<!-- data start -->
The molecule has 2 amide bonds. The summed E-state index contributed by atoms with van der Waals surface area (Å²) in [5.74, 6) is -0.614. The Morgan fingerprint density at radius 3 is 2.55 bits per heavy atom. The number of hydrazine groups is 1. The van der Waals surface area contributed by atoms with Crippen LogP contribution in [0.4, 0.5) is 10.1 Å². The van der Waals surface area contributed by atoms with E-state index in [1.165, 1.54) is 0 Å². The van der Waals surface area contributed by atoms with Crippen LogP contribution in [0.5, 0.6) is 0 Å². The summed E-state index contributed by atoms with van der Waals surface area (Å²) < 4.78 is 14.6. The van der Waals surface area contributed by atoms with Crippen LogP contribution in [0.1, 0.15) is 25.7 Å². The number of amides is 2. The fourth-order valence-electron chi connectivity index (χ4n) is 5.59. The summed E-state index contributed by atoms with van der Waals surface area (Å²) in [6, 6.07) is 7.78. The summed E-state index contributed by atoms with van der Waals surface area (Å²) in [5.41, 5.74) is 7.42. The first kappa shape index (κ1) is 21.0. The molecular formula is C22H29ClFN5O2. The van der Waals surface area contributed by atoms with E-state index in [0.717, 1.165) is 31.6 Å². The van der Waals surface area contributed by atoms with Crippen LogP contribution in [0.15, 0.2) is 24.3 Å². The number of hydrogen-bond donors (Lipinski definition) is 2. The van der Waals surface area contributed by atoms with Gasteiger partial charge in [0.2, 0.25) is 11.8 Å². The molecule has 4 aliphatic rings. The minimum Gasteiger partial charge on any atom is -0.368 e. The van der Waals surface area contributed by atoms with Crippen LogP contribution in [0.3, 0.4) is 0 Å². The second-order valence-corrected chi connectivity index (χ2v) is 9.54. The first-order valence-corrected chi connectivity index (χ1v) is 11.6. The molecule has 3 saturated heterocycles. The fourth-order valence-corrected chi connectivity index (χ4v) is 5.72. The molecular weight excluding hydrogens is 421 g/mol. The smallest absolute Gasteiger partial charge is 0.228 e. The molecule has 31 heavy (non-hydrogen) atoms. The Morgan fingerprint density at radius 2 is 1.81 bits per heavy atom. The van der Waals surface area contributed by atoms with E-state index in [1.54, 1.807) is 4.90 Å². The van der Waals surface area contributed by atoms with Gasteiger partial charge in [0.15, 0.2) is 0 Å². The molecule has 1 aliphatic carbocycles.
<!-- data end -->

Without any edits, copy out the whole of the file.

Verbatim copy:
The molecule has 2 amide bonds. The summed E-state index contributed by atoms with van der Waals surface area (Å²) in [5.74, 6) is -0.614. The Morgan fingerprint density at radius 3 is 2.55 bits per heavy atom. The number of hydrazine groups is 1. The van der Waals surface area contributed by atoms with Crippen LogP contribution in [0.4, 0.5) is 10.1 Å². The van der Waals surface area contributed by atoms with E-state index in [1.165, 1.54) is 0 Å². The van der Waals surface area contributed by atoms with Crippen LogP contribution in [0.5, 0.6) is 0 Å². The summed E-state index contributed by atoms with van der Waals surface area (Å²) < 4.78 is 14.6. The van der Waals surface area contributed by atoms with Crippen LogP contribution in [0.1, 0.15) is 25.7 Å². The number of amides is 2. The fourth-order valence-electron chi connectivity index (χ4n) is 5.59. The summed E-state index contributed by atoms with van der Waals surface area (Å²) in [6, 6.07) is 7.78. The summed E-state index contributed by atoms with van der Waals surface area (Å²) in [5.41, 5.74) is 7.42. The first kappa shape index (κ1) is 21.0. The molecular formula is C22H29ClFN5O2. The van der Waals surface area contributed by atoms with E-state index in [0.717, 1.165) is 31.6 Å². The van der Waals surface area contributed by atoms with Crippen LogP contribution in [0.15, 0.2) is 24.3 Å². The number of hydrogen-bond donors (Lipinski definition) is 2. The van der Waals surface area contributed by atoms with Gasteiger partial charge in [0.2, 0.25) is 11.8 Å². The molecule has 4 aliphatic rings. The minimum Gasteiger partial charge on any atom is -0.368 e. The van der Waals surface area contributed by atoms with Crippen LogP contribution in [0.3, 0.4) is 0 Å². The second-order valence-corrected chi connectivity index (χ2v) is 9.54. The first-order valence-corrected chi connectivity index (χ1v) is 11.6. The molecule has 3 saturated heterocycles. The fourth-order valence-corrected chi connectivity index (χ4v) is 5.72. The molecular weight excluding hydrogens is 421 g/mol. The smallest absolute Gasteiger partial charge is 0.228 e. The molecule has 31 heavy (non-hydrogen) atoms. The Morgan fingerprint density at radius 2 is 1.81 bits per heavy atom. The van der Waals surface area contributed by atoms with E-state index in [1.54, 1.807) is 4.90 Å². The van der Waals surface area contributed by atoms with Gasteiger partial charge in [0.15, 0.2) is 0 Å². The molecule has 1 aliphatic carbocycles.